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MP calls for apology for rail death girl’s family

Four-year-old Emma Lifsey, who has tragically died after the car she was travelling in was hit by a train.

Four-year-old Emma Lifsey, who has tragically died after the car she was travelling in was hit by a train.

  • by Stephanie Bateman
 

MP John Mann is calling for a full apology from Network Rail for its “callous disregard” for the families of people killed in level crossing accidents - including the family of Emma Lifsey who was tragically killed at Misson Springs near Finningley.

Following the death of the Haxey four-year-old in 2012 John Mann MP wrote to Louise Ellman, Chair of the House of Commons Transport Select Committee, calling for an inquiry.

An inquiry was launched, and in its report released today MPs concluded that Network Rail showed a “callous disregard” for the families of people killed in accidents at level crossings, including Emma’s family.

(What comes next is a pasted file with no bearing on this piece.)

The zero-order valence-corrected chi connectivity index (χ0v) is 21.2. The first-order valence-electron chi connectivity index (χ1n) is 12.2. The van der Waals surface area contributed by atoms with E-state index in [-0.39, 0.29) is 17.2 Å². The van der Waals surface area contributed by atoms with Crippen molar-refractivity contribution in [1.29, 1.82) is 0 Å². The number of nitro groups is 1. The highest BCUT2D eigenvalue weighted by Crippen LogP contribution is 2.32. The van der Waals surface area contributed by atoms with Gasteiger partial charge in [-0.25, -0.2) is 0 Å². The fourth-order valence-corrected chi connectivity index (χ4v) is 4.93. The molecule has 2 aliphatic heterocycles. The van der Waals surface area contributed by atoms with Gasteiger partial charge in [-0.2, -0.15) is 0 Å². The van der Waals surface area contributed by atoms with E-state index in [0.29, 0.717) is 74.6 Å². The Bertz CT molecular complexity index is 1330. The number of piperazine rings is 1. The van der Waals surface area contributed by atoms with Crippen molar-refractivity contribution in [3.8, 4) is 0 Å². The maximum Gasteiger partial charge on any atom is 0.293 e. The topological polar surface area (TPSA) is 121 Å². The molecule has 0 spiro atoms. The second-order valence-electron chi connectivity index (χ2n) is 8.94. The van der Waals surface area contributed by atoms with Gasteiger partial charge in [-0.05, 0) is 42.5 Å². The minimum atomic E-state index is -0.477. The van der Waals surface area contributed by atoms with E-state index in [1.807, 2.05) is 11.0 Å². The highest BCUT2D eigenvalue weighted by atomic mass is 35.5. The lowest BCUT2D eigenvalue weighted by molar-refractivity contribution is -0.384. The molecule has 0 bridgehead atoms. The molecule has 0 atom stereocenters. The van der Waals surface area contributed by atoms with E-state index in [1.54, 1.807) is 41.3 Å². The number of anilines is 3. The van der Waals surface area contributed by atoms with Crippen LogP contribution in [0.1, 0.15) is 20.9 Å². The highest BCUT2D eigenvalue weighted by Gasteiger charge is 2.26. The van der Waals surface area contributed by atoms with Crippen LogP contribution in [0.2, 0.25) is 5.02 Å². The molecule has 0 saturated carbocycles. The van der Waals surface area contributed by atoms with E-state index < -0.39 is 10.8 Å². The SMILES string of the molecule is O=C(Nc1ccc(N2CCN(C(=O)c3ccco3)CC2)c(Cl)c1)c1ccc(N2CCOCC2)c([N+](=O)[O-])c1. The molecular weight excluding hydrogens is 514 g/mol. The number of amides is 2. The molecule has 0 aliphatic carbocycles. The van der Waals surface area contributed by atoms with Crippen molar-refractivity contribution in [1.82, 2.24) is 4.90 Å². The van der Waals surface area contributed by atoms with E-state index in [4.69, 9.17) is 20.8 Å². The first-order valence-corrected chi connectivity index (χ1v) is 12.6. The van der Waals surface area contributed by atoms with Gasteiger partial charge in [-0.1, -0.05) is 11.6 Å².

Mr Mann said: “I called for a parliamentary inquiry into Network Rail following a young girl’s death in Bassetlaw in 2012 because it was clear that hundreds of crossings throughout the country were unsafe, and Network Rail was failing to deal with the problem.

“I welcome today’s report as a step in the right direction. Network Rail must honour its obligation to serious improve rail crossings, and the Office of Rail Regulation must heed the committee’s call for it to “improve its grip” on overseeing Network Rail’s work.

“I expect the Office of Rail Regulation to now fully consider prosecuting Network Rail, and Emma’s family is due a full apology.

“I would also echo calls from the TSSA rail union and the committee for Network Rail cancel bonuses given to their executives this year, and indeed every year until safety is substantially improved.”

He added: “It would be unacceptable, for example, for the executive in overall charge of safety for the past decade, Robin Gisby, to be paid a £300,000 bonus for simply remaining in post despite this catalogue of failure over level crossing safety. Taxpayers’ money cannot wasted in this way.”

A Rail Accident Investigation Branch report published in September 2013 stated that the lights on the crossing on which Emma Lifsey died were “of an obsolete design that also did not meet the specification.”

Network Rail currently manages 6,500 level crossings on the commercial rail network.

 

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